New Delhi | The genesis of all art forms lie in ‘Ramayana’ and ‘Mahabharata’, which have now captured the imagination of the current tech-driven generation with mythological characters, according to art exponents.
They said that despite the availability of several sources of entertainment, superheroes like “Chhota Bheem” and “Bal Hanuman” continue to fascinate children.
“No art form or genre is untouched by our epics ‘Ramayana’ and ‘Mahabharata’. Starting from tribal to folk to contemporary, each of them is based on these epics – be it painting, dance, music or sculpture – all have derived their ideas from them,” Bharatnatyam dancer, Pratibha Prahlad said.
For the danseuse, the two epics are not “myths” but “living history”.
“All of the middle and east Asia is living these histories. Our Gods are so much with us that we cannot be separated from them, we are united with our Gods, and living with them,” she said.
The mythological tomes have been repositories of numerous tales since centuries that have been narrated through generations.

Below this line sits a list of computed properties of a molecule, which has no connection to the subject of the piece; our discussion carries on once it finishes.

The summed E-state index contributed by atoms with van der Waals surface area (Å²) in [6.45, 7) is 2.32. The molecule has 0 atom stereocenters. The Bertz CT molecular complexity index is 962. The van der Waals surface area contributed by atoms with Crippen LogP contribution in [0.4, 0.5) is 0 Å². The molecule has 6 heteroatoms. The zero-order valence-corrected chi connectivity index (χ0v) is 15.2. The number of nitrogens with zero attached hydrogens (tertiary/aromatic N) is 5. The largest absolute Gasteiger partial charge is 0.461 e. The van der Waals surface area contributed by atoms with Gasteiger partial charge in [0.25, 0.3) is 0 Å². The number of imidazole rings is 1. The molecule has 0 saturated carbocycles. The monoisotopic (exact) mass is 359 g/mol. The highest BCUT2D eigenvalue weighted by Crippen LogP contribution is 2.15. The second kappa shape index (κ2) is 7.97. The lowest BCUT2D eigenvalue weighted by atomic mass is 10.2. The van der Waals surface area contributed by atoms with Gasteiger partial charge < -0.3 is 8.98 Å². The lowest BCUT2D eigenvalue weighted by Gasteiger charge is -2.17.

Prahlad, who has directed several plays themed on the two texts, said the stories are open to interpretation and can be presented to the audience in multiple renditions.
“The two epics are full of various stories and we can do so much with them in terms of interpretations and narration.
“The interpretation is open to all – some believe that Ravana is the hero at some places…that it was his desire that made him evil,” she said.
Referring to the animated shows inspired from characters of Bheem, Krishna or Hanuman, Dhrupad exponent Wasifuddin Dagar said, the role of an artist was to breach the gap between the past and future, by presenting historical narratives in a way relevant to the contemporary consumer.
“An artist is not just a ‘Kalakar’ but ‘Kal ka Aakar’ – he is the bridge between the ‘Kal’ both yesterday and tomorrow.
“The present technologies, be it animation or others are also taking these epics to narrate the stories and that is the reason ‘Bal Hanuman’ and ‘Chhota Bheem’ are heroes for present high-tech generation,” he said.
‘Mahabharata’ was a “life-changing” text for eminent art curator Alka Raghuvanshi, who believes that “anything that happens around us is from the epic and if it is not in the epic, it does not exist.”
“All our folk forms have their base or center in either Ramayana or Mahabharata,” she said.
The artistes were speaking at a recently organised panel discussion on “Indian Mythology and Art” at Oxford Book Store here.
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